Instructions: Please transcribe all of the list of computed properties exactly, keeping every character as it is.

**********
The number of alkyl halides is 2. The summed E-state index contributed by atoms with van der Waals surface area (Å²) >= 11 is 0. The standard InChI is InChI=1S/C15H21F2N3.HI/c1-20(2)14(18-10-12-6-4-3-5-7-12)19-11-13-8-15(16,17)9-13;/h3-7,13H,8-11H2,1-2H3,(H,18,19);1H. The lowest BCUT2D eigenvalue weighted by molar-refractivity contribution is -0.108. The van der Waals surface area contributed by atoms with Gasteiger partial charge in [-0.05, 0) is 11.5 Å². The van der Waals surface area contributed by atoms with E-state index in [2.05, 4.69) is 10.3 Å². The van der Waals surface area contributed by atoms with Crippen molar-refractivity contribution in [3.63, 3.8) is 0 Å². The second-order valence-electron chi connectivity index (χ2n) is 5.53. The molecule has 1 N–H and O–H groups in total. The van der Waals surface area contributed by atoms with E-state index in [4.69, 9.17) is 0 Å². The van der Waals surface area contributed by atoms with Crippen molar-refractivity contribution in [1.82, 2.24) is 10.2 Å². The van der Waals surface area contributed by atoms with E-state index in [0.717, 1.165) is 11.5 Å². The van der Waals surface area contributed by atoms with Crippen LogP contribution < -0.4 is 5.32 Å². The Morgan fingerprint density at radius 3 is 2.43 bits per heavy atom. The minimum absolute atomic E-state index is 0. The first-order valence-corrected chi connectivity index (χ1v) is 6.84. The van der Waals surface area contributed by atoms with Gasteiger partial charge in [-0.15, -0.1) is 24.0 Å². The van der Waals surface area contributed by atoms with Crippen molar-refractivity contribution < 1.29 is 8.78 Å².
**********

The number of alkyl halides is 2. The summed E-state index contributed by atoms with van der Waals surface area (Å²) >= 11 is 0. The standard InChI is InChI=1S/C15H21F2N3.HI/c1-20(2)14(18-10-12-6-4-3-5-7-12)19-11-13-8-15(16,17)9-13;/h3-7,13H,8-11H2,1-2H3,(H,18,19);1H. The lowest BCUT2D eigenvalue weighted by molar-refractivity contribution is -0.108. The van der Waals surface area contributed by atoms with Gasteiger partial charge in [-0.05, 0) is 11.5 Å². The van der Waals surface area contributed by atoms with E-state index in [2.05, 4.69) is 10.3 Å². The van der Waals surface area contributed by atoms with Crippen molar-refractivity contribution in [3.63, 3.8) is 0 Å². The second-order valence-electron chi connectivity index (χ2n) is 5.53. The molecule has 1 N–H and O–H groups in total. The van der Waals surface area contributed by atoms with E-state index in [4.69, 9.17) is 0 Å². The van der Waals surface area contributed by atoms with Crippen molar-refractivity contribution in [1.82, 2.24) is 10.2 Å². The van der Waals surface area contributed by atoms with E-state index in [0.717, 1.165) is 11.5 Å². The van der Waals surface area contributed by atoms with Crippen LogP contribution < -0.4 is 5.32 Å². The Morgan fingerprint density at radius 3 is 2.43 bits per heavy atom. The minimum absolute atomic E-state index is 0. The first-order valence-corrected chi connectivity index (χ1v) is 6.84. The van der Waals surface area contributed by atoms with Gasteiger partial charge in [-0.15, -0.1) is 24.0 Å². The van der Waals surface area contributed by atoms with Crippen molar-refractivity contribution < 1.29 is 8.78 Å².